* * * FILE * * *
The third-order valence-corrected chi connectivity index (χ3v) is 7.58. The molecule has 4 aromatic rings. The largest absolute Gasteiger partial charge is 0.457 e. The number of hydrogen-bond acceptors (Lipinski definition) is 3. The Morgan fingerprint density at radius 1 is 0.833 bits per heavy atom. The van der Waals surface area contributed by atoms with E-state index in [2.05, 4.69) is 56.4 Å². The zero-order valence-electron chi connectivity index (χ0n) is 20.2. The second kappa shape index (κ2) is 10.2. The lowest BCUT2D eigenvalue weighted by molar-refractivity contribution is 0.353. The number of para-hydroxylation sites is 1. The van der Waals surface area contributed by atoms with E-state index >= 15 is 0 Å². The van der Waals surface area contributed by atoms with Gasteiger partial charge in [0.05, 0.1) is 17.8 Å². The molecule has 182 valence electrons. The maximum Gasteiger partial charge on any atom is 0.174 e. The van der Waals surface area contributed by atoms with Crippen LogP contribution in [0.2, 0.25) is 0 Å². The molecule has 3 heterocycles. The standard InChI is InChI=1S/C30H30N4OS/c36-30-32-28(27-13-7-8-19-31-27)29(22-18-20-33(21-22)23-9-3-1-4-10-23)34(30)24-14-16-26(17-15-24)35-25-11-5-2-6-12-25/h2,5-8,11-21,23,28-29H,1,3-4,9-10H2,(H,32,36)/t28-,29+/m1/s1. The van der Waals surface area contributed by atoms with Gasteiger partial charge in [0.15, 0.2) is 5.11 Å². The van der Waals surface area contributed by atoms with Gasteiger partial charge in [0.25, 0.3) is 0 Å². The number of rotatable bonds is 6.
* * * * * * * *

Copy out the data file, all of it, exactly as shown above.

The third-order valence-corrected chi connectivity index (χ3v) is 7.58. The molecule has 4 aromatic rings. The largest absolute Gasteiger partial charge is 0.457 e. The number of hydrogen-bond acceptors (Lipinski definition) is 3. The Morgan fingerprint density at radius 1 is 0.833 bits per heavy atom. The van der Waals surface area contributed by atoms with E-state index in [2.05, 4.69) is 56.4 Å². The zero-order valence-electron chi connectivity index (χ0n) is 20.2. The second kappa shape index (κ2) is 10.2. The lowest BCUT2D eigenvalue weighted by molar-refractivity contribution is 0.353. The number of para-hydroxylation sites is 1. The van der Waals surface area contributed by atoms with E-state index >= 15 is 0 Å². The van der Waals surface area contributed by atoms with Gasteiger partial charge in [0.05, 0.1) is 17.8 Å². The molecule has 182 valence electrons. The maximum Gasteiger partial charge on any atom is 0.174 e. The van der Waals surface area contributed by atoms with Crippen LogP contribution in [0.2, 0.25) is 0 Å². The molecule has 3 heterocycles. The standard InChI is InChI=1S/C30H30N4OS/c36-30-32-28(27-13-7-8-19-31-27)29(22-18-20-33(21-22)23-9-3-1-4-10-23)34(30)24-14-16-26(17-15-24)35-25-11-5-2-6-12-25/h2,5-8,11-21,23,28-29H,1,3-4,9-10H2,(H,32,36)/t28-,29+/m1/s1. The van der Waals surface area contributed by atoms with Gasteiger partial charge in [0.15, 0.2) is 5.11 Å². The van der Waals surface area contributed by atoms with Gasteiger partial charge in [0.25, 0.3) is 0 Å². The number of rotatable bonds is 6.